A growing cohort on Wall Street frets a sharp reversal could soon hit this year’s stock melt-up now that fast-money quants have ramped up their speculative bets.

But the real money has the potential to grab the baton even if these systematic players slow down.

Still-tepid inflows into mutual funds and exchange-traded funds, coupled with hordes of cash in safe assets, suggest there’s plenty of ammo to power the new-year rally, according to Goldman Sachs Group Inc.

The upbeat projection is a counterpoint to warnings that extreme positioning among quantitative funds with echoes of the February 2018 peak is setting up equities for a fall.

“There may still be room for a more bullish rotation alongside the better growth/rates mix we expect,” Goldman strategists including Alessio Rizzi and Christian Mueller-Glissmann wrote in a note Tuesday.

The bank isn’t alone in flagging the opportunity for investors to play catch-up, with Ray Dalio encouraging the risk-on move this week. “Cash is trash,” the Bridgewater Associates LP founder said in an interview with CNBC at the Davos conference. “Get out of cash.”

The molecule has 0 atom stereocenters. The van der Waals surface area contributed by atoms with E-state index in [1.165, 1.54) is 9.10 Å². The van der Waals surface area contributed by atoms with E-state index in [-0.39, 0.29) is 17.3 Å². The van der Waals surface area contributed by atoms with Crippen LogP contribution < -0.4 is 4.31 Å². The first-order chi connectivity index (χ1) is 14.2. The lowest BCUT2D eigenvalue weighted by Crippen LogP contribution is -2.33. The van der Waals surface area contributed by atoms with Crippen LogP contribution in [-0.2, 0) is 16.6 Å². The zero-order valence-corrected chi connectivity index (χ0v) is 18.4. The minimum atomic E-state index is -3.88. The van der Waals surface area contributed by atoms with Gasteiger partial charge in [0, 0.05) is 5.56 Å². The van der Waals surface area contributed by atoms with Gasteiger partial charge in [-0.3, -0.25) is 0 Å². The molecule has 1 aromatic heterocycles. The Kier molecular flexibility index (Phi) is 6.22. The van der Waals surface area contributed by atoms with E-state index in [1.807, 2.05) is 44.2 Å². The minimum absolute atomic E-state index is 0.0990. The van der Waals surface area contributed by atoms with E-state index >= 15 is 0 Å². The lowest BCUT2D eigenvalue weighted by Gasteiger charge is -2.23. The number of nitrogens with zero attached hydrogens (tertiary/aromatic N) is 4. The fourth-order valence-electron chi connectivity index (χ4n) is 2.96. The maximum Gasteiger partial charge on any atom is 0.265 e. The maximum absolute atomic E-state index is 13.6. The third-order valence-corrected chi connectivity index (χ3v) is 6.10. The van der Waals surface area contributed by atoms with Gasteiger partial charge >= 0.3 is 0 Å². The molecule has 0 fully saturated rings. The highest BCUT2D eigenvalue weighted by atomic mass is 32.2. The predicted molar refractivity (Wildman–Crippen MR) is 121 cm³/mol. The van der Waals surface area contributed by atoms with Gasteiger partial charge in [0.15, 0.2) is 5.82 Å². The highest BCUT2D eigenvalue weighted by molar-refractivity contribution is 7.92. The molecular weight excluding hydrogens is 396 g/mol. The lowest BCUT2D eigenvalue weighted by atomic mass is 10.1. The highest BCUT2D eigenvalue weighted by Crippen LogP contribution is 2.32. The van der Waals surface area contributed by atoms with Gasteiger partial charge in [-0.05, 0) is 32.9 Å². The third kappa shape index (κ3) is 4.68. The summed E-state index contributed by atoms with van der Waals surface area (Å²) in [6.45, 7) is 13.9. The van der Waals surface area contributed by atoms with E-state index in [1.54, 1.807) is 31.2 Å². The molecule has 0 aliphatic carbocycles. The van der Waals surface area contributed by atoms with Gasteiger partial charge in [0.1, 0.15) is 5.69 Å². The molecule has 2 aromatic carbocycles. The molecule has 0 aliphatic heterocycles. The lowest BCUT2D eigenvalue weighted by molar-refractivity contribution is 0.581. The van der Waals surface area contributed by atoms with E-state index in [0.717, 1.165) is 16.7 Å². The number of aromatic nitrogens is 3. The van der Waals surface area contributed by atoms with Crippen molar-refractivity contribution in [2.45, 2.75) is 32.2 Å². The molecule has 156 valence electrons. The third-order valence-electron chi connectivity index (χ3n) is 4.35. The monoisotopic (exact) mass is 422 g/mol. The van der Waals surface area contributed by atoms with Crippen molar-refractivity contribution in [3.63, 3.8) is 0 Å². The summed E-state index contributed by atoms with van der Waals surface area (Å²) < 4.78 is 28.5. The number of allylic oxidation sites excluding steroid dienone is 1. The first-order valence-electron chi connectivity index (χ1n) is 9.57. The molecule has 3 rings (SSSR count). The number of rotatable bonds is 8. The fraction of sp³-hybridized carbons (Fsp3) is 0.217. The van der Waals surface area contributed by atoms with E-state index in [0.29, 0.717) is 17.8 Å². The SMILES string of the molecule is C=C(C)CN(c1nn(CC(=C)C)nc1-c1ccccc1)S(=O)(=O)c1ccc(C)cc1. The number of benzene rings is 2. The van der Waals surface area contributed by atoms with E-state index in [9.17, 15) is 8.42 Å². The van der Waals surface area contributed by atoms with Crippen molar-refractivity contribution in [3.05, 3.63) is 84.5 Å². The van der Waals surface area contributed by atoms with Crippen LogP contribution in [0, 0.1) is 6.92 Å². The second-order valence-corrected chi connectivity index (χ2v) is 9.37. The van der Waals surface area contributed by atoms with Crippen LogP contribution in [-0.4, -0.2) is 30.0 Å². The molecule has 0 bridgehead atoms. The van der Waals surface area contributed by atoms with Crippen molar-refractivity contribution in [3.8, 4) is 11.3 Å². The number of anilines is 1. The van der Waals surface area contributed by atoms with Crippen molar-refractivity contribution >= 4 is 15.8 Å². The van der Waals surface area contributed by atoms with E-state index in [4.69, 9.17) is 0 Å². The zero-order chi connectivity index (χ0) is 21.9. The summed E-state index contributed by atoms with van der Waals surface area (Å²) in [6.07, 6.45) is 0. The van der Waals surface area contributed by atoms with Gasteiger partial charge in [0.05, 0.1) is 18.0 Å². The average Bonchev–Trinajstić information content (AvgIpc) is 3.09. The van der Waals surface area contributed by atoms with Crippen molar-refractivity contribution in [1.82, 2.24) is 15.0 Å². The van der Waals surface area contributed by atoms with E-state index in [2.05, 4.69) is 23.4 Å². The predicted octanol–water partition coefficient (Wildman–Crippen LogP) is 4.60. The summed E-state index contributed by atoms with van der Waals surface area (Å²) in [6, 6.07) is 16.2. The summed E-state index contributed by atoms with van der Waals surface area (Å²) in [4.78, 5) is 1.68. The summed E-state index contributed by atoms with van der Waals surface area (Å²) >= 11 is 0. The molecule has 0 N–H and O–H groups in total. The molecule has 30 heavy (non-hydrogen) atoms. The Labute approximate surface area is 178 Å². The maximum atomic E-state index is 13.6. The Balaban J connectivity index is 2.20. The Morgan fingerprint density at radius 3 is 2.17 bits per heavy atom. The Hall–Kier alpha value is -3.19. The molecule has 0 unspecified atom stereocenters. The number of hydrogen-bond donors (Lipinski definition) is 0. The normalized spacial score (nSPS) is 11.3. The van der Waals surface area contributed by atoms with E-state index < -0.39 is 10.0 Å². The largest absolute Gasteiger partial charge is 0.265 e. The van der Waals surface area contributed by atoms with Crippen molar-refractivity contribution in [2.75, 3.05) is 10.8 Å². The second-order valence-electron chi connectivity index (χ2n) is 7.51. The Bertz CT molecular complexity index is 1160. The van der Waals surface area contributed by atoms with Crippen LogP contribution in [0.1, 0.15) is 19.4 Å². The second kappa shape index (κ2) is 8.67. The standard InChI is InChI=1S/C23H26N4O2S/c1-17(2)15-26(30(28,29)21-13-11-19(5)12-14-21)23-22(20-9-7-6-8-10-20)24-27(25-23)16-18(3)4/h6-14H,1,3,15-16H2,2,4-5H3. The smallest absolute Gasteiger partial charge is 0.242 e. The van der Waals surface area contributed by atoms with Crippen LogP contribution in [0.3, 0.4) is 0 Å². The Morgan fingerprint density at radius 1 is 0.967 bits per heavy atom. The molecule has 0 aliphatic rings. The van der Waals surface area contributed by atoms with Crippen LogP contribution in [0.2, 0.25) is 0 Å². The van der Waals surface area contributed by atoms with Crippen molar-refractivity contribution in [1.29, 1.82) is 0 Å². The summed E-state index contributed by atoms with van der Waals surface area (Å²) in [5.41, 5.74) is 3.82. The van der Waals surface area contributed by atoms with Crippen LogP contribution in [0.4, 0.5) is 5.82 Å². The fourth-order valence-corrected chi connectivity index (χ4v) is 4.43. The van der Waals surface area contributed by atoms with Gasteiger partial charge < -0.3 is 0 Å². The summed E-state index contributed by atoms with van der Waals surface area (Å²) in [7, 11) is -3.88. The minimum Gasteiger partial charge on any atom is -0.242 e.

Flows into stocks have trailed the advance in risky assets, with the divergence between equity-fund intake and market performance last year among the largest on record, according to Goldman.

Deteriorating business-activity indicators and the strong dovish pivot from central banks supported allocations into high-quality debt and money-market funds in 2019 -- while curbing equity inflows despite double-digit market returns.

Some of that has only recently begun to change.

“Cyclical sectors have attracted inflows for the first time after almost two years, while defensive equities such as low vol stocks have started to see some outflows,” the strategists wrote.

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